Influenza, or the Flu, refers to illnesses caused by a number of different influenza viruses. Flu can cause a range of symptoms and effects, from mild to lethal.
Two strains of flu, seasonal flu and the H1N1 (Swine) flu, are currently circulating in the United States. A third, highly lethal H5N1 (Bird) flu is being closely tracked overseas.
Most healthy people recover from the flu without problems, but certain people are at high risk for serious complications.
Extensive efforts are underway to track and monitor the spread of all flu viruses. In the U.S., epidemiologists at the Centers for Disease Control (CDC) are working with states to collect, compile and analyze reports of flu outbreaks. More on the current situation from the CDC.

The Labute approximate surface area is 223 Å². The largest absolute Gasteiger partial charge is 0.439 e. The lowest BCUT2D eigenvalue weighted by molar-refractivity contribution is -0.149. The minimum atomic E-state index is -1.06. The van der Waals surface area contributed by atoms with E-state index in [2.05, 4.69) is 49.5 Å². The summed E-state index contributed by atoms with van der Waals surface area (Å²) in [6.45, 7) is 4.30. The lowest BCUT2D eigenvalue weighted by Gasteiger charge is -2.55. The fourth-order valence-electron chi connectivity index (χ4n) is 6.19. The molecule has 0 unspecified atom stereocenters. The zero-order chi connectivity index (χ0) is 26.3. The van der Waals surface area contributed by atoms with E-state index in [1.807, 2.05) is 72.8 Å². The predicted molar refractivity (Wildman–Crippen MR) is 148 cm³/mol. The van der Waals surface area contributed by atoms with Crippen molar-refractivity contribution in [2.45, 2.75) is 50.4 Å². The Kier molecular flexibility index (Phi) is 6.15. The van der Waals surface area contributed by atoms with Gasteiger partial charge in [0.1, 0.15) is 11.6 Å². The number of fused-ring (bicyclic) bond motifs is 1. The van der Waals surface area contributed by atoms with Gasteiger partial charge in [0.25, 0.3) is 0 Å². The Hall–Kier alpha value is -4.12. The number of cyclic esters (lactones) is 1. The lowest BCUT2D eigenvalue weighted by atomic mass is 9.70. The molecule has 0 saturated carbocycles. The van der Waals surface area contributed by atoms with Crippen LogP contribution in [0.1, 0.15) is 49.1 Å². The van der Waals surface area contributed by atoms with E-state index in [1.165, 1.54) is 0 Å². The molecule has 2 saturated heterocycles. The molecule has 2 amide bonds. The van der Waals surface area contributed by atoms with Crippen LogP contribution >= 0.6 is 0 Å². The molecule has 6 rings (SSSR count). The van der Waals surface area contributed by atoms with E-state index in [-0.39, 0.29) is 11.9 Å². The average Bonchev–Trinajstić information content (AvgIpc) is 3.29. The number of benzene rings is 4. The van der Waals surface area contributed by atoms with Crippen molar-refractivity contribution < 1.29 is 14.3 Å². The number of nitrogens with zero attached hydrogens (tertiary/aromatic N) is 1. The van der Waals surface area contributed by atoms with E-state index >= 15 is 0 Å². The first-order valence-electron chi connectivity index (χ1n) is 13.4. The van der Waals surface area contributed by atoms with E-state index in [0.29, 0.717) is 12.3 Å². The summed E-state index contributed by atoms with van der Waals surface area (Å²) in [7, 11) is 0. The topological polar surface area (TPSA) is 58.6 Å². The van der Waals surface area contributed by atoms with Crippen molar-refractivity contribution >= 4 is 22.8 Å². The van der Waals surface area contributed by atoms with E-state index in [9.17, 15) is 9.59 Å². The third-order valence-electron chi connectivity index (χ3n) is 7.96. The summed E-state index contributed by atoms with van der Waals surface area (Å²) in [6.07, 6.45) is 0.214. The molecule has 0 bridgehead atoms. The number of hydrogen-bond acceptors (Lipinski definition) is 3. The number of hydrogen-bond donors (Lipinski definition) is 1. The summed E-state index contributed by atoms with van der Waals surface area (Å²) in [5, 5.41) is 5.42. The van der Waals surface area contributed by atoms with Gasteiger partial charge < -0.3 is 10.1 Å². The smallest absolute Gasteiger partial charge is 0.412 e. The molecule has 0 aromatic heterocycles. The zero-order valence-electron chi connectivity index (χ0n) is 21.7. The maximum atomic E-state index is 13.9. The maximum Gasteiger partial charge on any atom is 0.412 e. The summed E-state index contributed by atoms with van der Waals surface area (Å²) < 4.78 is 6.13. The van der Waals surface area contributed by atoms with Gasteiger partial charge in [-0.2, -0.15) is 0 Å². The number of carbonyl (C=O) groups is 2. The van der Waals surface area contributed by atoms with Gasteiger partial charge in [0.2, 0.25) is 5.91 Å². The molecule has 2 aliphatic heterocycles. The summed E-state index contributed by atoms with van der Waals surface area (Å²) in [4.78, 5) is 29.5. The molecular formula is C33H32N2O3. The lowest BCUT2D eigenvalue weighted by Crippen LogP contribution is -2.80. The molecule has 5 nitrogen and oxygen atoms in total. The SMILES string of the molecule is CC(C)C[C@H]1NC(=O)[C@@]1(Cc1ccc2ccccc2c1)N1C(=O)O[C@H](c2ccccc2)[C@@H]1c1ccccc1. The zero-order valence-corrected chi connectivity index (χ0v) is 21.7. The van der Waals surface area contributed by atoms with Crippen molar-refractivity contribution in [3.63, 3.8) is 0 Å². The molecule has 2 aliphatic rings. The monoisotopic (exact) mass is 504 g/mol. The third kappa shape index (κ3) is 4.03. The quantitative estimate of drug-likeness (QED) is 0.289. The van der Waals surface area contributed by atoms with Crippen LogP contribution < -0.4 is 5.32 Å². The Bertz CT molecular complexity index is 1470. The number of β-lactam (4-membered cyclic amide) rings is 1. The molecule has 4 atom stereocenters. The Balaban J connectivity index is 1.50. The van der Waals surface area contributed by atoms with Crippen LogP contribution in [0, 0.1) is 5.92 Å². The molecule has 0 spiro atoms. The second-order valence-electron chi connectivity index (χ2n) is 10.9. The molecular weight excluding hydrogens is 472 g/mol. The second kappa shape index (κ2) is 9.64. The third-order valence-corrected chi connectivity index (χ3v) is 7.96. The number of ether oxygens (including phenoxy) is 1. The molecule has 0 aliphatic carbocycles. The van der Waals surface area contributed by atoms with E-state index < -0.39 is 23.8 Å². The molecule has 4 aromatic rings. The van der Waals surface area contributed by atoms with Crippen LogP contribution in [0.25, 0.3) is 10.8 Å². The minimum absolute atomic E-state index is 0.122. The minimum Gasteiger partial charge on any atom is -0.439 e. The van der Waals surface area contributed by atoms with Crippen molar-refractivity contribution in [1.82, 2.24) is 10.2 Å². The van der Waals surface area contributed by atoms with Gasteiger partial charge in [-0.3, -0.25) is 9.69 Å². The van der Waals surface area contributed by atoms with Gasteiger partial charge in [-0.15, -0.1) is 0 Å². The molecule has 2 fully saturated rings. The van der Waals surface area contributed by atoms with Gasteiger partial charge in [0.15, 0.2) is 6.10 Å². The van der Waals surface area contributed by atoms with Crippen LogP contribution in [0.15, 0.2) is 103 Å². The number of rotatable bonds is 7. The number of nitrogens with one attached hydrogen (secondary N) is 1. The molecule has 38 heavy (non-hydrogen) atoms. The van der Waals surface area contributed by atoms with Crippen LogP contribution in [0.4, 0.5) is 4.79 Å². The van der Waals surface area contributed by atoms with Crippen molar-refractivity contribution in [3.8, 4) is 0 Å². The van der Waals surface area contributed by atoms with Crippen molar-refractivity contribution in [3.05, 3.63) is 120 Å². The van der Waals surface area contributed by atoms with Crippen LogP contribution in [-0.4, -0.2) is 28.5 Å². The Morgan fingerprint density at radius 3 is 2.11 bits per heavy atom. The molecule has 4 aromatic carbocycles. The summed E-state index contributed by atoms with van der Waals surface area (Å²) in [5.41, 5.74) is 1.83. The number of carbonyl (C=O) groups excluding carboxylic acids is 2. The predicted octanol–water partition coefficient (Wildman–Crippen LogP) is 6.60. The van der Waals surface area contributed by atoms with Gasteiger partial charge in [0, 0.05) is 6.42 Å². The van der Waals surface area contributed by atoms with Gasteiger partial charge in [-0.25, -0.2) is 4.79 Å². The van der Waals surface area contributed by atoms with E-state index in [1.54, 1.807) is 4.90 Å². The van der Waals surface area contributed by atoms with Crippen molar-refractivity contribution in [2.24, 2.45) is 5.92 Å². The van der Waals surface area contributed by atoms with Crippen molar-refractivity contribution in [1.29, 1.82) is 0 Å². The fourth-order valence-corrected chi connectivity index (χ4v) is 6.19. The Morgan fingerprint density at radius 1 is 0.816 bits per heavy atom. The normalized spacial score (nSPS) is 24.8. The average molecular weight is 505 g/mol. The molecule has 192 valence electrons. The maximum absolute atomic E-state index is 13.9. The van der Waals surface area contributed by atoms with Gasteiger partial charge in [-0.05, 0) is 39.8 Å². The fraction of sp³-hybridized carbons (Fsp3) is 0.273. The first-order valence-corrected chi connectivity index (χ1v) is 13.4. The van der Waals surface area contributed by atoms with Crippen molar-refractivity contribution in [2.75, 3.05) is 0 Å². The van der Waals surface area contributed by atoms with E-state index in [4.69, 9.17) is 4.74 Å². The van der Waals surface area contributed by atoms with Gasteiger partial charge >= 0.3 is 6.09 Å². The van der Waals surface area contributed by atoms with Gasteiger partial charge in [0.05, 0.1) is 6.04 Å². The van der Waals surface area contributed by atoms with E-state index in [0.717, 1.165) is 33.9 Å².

Flu symptoms may include fever, coughing, sore throat, runny or stuffy nose, headaches, body aches, chills and fatigue. In H1N1 (Swine) flu infection, vomiting and diarrhea may also occur.
Annual outbreaks of the seasonal flu usually occur during the late fall through early spring. Most people have natural immunity, and a seasonal flu vaccine is available. In a typical year, approximately 5 to 20 percent of the population gets the seasonal flu and approximately 36,000 flu-related deaths are reported.